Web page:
Maui Company Creates Local Buzz with Bees

February 17, 2012, 11:07 AM HST · Updated February 19, 9:40 AM
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Bottling artisan honey at Kalepa. After extracting, the honey is passed through a coarse stainless steel mesh, and then through cheesecloth into the Stainless Steel bottling tank. It is left to settle for a week or so, to get air bubbles and large wax particles to float to the surface for skimming before it is bottled in freshly washed & dried wide-mouth canning jars. Photo of Helen Nielsen by Jonathan Starr.

By Wendy Osher

When she’s not busy as a bee with local community initiatives, Helen Nielsen is creating a buzz with Maui Natural Bee honey.

Neilsen, who is an original founder, and board president of the Hawaiian Island Land Trust, has become a familiar face  at many of Maui’s community projects–most recently, joining her husband Jonathan Starr in advocating for the reWailuku project in Central Maui.

Outside of work in Wailuku, Neilsen spends an equal amount of time at her energy-independent home in Kaupo.

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It it there that her honey bee business was born.

“After considering the plight of honeybees around the world, and the relatively healthy, isolated environment we have in southeast Maui, we started raising bees about three years ago,” said Nielsen. “We currently have about 35 hives and we are completely energy independent, powering with solar and collecting rainwater,” she said.

Nielsen will discuss the lives of honeybees, their efficiency, and the benefits of consuming local honey during the February edition of Slow Food Maui’s Taste Education Series.

She will also share tastings of her Maui Natural Bee honey as well as useful ways to use honey in the kitchen and bath.  The company provides local artisan honey and Kiawe and Christmas berry honey to the Maui community through farmers markets, and directly from from the source via [email protected].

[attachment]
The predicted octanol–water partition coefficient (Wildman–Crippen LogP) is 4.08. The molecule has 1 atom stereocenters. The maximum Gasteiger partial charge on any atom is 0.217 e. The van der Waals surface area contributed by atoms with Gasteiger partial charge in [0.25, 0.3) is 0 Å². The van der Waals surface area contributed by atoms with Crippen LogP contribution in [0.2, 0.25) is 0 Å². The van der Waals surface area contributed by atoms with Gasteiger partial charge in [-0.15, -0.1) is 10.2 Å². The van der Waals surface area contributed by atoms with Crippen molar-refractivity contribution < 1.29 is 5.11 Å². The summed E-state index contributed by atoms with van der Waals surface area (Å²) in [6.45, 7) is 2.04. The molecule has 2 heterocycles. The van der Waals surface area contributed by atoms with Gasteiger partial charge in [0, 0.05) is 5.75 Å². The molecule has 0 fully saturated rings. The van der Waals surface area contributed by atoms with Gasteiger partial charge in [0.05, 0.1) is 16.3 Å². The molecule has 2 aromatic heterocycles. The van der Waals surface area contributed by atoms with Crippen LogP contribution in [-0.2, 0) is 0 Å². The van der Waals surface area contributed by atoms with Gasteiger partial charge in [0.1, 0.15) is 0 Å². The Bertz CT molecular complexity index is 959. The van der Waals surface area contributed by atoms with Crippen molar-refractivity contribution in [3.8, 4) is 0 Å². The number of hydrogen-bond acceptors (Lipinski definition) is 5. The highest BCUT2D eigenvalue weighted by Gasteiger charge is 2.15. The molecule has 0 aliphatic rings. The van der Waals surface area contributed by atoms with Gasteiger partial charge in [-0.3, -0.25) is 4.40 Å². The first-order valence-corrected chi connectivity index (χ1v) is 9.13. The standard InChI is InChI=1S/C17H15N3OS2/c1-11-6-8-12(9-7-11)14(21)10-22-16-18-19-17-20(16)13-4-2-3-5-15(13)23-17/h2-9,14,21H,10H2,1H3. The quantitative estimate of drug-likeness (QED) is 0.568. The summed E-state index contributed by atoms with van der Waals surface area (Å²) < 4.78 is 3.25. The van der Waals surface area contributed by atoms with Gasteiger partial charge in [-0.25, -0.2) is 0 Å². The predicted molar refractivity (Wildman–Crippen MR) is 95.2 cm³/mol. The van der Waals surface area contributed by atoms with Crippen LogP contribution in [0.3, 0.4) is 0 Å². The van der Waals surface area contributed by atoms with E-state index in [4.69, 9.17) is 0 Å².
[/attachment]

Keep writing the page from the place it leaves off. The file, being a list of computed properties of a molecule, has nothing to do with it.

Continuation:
Jonathan Starr (left) and Helen Nielsen (middle) recently participated in a discussion with Governor Neil Abercrombie about the reWailuku initiative. File photo by Wendy Osher.

The Taste Education session  is scheduled on February 29 from 6 to 7:30 p.m. at the Maui Culinary Academy located in the Pāʻina Building at 310 West Kaʻahumanu Avenue at the UH-Maui Campus.

The series is made possible with support from the Maui Culinary Academy and Whole Foods Market Kahului.  It is a nine-part “food focused” educational series organized to honor people who grow and produce the food we eat.

The series brings local food producers in the community to the forefront so others may learn about their work, how their product is made and where to find it.

Sessions are held on the last Wednesday of each month from February through October.

Each session costs $15 for Slow Food Maui members and $20 for non-members. Advance reservations and payment can be made online at www.slowfoodmaui.org.

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